One of the lines you might remember hearing Mary say, “the Almighty has done great things for me, and Holy is His name.” Our Lord through the Blessed Mother did an awesome thing for young Bernadette; however we cannot forget that He continues to do many wonderful things for all of us. He gives you the opportunity to form great friends here at school; he gives you the ability to learn which gives you the tools for the future that lies ahead. My dear young friends the Lord appears to you today, our Lord Himself has spoken to you, and the Lord Himself will greet you at the foot of the steps of the sanctuary in a few short minutes. Miracles happen each and every day! God is here and He is working those miracles in your presence. Our Blessed Mother wants you to take this message with you today and that message is this, “with God all things are possible.” With that being said as we offer our prayers for all those who are sick we ask the Lord to help us to trust and grow closer to Him.

Homily for Thursday of the Fifth Week of Ordinary Time…the Memorial of Saint Scholastica

Our Lord Jesus Christ had a knack for fishing. I am not referring to the type of fishing we are accustomed to with a rod but rather His ability to fish out faith from individuals. That is what He was doing for the woman in today’s Gospel.

Blessed are they who fear the Lord. Our challenge for the day is to allow the Lord fish out the faith from us. The faith was instilled in all of us and the key is drawing it out. One of the ways we out the faith are through dialogue with one another. Saint Scholastica and her brother Saint Benedict had yearly discourses in which they talked about the faith. Following their example we should make every effort to discuss the faith with others.

Every time we listen to God’s words and receive Him in the Eucharist our wells of faith are replenished. However it does no good to let it sit there. Placing our total trust in our Lord and Savior we ask His divine to help draw the faith out of us.

Homily for Wednesday of the Fifth Week of Ordinary Time

Where does sin come from? As we heard in the Gospel account from Mark the Lord summoned the crowd and said, “Hear me, all of you, and understand. Nothing that enters one from outside can defile that person; but the things that come out from within are what defile.” Sin ultimately comes from within us. It boils down to the sin of pride.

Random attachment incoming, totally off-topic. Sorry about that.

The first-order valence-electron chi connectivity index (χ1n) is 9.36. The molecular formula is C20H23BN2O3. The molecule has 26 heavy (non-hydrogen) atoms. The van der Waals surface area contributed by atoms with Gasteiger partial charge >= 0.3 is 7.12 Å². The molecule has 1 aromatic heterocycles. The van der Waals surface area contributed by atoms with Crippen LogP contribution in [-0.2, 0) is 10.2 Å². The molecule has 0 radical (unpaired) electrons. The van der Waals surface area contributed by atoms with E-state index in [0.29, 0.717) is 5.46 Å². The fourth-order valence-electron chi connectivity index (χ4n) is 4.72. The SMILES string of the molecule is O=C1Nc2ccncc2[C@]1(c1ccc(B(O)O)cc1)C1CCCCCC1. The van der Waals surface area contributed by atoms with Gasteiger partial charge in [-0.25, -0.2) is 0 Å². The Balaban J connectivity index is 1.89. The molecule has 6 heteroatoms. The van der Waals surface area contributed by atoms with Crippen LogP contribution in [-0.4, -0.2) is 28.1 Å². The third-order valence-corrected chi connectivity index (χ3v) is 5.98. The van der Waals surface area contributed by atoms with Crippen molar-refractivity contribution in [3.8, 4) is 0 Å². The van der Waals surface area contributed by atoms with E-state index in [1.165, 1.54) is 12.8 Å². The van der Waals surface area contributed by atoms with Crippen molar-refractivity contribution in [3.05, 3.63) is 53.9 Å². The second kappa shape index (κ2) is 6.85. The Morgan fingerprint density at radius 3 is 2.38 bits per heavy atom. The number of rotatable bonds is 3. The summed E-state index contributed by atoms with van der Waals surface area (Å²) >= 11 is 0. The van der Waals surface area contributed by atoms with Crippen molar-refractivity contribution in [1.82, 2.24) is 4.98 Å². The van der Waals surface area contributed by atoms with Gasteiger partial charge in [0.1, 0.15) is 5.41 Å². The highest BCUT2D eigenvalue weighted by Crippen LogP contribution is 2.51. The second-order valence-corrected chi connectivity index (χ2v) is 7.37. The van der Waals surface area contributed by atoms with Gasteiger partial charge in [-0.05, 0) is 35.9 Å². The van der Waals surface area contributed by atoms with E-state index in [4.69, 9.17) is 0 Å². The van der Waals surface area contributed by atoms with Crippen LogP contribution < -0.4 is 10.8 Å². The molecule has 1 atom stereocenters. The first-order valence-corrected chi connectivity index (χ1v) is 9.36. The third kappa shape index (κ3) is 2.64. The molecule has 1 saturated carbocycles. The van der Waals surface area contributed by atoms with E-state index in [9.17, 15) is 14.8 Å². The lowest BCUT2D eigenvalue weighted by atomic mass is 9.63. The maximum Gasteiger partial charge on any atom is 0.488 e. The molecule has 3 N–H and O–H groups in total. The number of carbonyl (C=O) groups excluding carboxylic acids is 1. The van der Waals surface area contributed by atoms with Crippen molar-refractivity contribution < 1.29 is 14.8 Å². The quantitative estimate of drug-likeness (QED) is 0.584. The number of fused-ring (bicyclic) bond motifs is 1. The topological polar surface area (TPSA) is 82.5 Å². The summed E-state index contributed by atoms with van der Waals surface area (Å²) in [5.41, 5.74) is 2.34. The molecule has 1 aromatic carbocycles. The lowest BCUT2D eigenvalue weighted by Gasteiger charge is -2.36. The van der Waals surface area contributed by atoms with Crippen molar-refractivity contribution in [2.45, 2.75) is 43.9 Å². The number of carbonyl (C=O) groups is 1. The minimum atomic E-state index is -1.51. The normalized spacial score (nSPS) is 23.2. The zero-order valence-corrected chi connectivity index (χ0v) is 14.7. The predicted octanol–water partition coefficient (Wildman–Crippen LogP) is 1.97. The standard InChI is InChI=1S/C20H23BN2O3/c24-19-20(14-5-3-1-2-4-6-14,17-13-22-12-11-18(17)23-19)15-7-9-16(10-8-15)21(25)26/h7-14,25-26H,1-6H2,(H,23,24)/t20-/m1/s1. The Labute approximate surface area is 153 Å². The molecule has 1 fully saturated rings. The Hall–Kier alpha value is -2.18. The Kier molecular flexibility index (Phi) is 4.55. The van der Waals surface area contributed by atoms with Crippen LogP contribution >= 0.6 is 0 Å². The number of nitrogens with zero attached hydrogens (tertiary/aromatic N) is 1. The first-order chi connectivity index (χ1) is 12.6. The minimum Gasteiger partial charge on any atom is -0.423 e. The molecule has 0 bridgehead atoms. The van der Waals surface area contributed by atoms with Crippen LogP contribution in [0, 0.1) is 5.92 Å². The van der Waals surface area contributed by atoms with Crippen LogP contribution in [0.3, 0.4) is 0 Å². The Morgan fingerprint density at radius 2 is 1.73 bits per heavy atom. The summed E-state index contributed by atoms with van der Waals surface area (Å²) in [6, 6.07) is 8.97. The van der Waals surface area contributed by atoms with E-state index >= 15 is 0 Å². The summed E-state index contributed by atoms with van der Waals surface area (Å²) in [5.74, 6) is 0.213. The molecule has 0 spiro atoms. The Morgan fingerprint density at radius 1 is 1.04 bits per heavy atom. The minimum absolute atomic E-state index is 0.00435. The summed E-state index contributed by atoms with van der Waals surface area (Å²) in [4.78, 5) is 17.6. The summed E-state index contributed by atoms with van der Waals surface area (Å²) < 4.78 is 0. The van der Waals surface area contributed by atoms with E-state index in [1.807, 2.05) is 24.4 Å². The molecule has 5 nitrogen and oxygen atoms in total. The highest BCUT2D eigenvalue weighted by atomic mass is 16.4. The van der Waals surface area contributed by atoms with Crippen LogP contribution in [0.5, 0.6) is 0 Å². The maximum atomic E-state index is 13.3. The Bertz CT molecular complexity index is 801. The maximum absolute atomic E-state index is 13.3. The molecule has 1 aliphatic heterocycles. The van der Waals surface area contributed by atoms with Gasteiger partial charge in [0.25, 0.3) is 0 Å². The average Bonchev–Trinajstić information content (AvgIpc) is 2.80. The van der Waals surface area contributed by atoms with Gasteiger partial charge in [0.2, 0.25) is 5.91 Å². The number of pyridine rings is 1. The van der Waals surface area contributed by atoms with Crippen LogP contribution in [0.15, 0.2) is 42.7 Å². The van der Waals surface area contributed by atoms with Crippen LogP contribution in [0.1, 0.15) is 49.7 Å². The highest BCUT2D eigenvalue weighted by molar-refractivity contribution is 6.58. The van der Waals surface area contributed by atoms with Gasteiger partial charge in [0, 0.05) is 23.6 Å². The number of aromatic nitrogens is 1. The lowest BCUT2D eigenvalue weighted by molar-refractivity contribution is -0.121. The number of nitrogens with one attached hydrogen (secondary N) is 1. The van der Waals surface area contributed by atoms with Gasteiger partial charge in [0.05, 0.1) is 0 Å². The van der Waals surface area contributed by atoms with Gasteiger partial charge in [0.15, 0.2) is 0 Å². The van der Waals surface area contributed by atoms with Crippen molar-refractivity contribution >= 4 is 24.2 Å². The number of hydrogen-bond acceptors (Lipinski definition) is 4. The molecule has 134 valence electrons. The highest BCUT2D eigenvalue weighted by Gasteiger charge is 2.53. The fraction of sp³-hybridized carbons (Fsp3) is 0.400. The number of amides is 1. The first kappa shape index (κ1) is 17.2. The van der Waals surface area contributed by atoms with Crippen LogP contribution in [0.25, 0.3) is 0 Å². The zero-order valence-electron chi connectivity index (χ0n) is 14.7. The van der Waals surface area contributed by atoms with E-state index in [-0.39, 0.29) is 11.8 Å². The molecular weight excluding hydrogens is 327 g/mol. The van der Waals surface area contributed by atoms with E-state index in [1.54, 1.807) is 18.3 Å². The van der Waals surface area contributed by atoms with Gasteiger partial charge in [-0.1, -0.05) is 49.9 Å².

One could attempt to make the argument that sin comes from outside because of the first reading from Genesis where God gives the order to Adam and Eve, “you are free to eat from any trees of the garden except the tree of knowledge of good and evil. From that tree you shall not eat; the moment you eat from it you are surely doomed to die.” However paging ahead the devil tricks them into eating from the tree of the knowledge of good and evil by telling them they will be like God. Thus, illustrating that sin comes from within and that is attached to our human pride.

My brothers and sisters our challenge today is to recognize that our sins and failings come from within. Once we are able to clearly recognize that then we will be able to ask the Lord for His forgives and His strength to overcome those weaknesses within us!

Homily for Tuesday of the Fifth Week of Ordinary Time

“You disregard God’s commandment but cling to human tradition.” Our Lord issued a warning to the Scribes and Pharisee’s and he wasn’t being politically correct. It says He responded, “Well did Isaiah prophesy about you hypocrites as it is written: This people honors me with their lips, but their hearts are far from me; In vain do they worship me, teaching as doctrines human precepts.” This Gospel can be hard for us to digest because it is very direct and to the point. In fact it leaves us with this question for ourselves, are we putting God first?